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Come, Follow Me
Old Testament Lesson 32:
August 1–7

“Yet Will I Trust in Him”
Job 1–3; 12–14; 19; 21–24; 38–40; 42

The Judgments of Job, by Joseph Brickey

As you read about Job, the Spirit will guide you to discover important truths relevant to you. Write down what you discover, and ponder how these truths apply to you.

Job 1: Job, a just and perfect man, is blessed with great riches—Satan obtains permission from the Lord to tempt and try Job—Job’s property and children are destroyed, and yet he praises and blesses the Lord.

Job 2: Satan obtains permission from the Lord to afflict Job physically—Job is smitten with boils—Eliphaz, Bildad, and Zophar come to comfort him.

Job 3: Job curses the circumstances of his birth—He asks, Why died I not from the womb?

Job 12: Job says, The souls of all things are in the hands of the Lord, with the ancient is wisdom, and the Lord governs in all things.

Job 13: Job testifies of his confidence in the Lord and says, Though He slay me, yet will I trust in Him, and He also will be my salvation.

Job 14: Job testifies of the shortness of life, the certainty of death, and the guarantee of a resurrection—He asks, If a man die, will he live again?—Job answers that he will await the Lord’s call to come forth from the grave.

Job 19: Job tells of the ills that have befallen him and then testifies, I know that my Redeemer lives—Job prophesies that he will be resurrected and that in his flesh he will see God.

Job 21: Job admits that the wicked sometimes prosper in this life—Then he testifies that their judgment will be hereafter in the day of wrath and destruction.

Job 22: Eliphaz accuses Job of various sins and exhorts him to repent.

Job 23: Job seeks the Lord and asserts his own righteousness—He says, When the Lord has tried me, I will come forth as gold.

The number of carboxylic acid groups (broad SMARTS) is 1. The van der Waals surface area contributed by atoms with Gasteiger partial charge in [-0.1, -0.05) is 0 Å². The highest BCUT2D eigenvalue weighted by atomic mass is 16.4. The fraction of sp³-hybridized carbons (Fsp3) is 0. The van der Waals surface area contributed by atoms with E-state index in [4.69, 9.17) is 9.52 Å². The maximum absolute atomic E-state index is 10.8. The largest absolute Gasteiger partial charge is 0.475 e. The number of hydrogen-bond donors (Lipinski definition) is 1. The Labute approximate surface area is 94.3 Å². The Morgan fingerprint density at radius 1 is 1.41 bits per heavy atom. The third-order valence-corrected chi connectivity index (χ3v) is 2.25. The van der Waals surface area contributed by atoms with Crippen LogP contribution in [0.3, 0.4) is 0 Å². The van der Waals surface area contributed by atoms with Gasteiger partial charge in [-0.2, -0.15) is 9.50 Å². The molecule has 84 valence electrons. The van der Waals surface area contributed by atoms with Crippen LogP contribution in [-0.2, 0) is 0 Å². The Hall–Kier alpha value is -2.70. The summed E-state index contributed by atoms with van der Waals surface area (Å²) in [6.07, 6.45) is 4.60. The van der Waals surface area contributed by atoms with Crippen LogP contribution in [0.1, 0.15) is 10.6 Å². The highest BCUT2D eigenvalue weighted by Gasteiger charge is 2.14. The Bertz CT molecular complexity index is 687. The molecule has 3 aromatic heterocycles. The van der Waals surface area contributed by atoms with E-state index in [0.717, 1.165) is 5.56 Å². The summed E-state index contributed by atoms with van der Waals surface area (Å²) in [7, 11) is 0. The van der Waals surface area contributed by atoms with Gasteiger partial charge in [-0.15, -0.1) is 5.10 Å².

Job 24: Murderers, adulterers, those who oppress the poor, and wicked people in general often go unpunished for a little while.

Job 38: God asks Job where he was when the foundations of the earth were laid, when the morning stars sang together, and when all the sons of God shouted for joy—The phenomena of nature show the greatness of God and the weakness of man.

Job 39: Man’s weakness and ignorance are compared with God’s mighty works—Does man even know how the laws of nature operate?

Job 40: The Lord challenges Job, and Job replies humbly—The Lord speaks of His power to Job—He asks, Hast thou an arm like God?—He points to His power in the behemoth.

Job 42: Job repents in dust and ashes—He sees the Lord with his eyes—The Lord chastises Job’s friends, accepts Job, blesses him, and makes his latter days greater than his beginning.

Resources on

Resources on Interpreter Foundation

Resources on Other Sites

  Additional Material on Book of Mormon Central

   BYU Religious Education Old Testament Roundtables

  BYU Studies Recommended Reading

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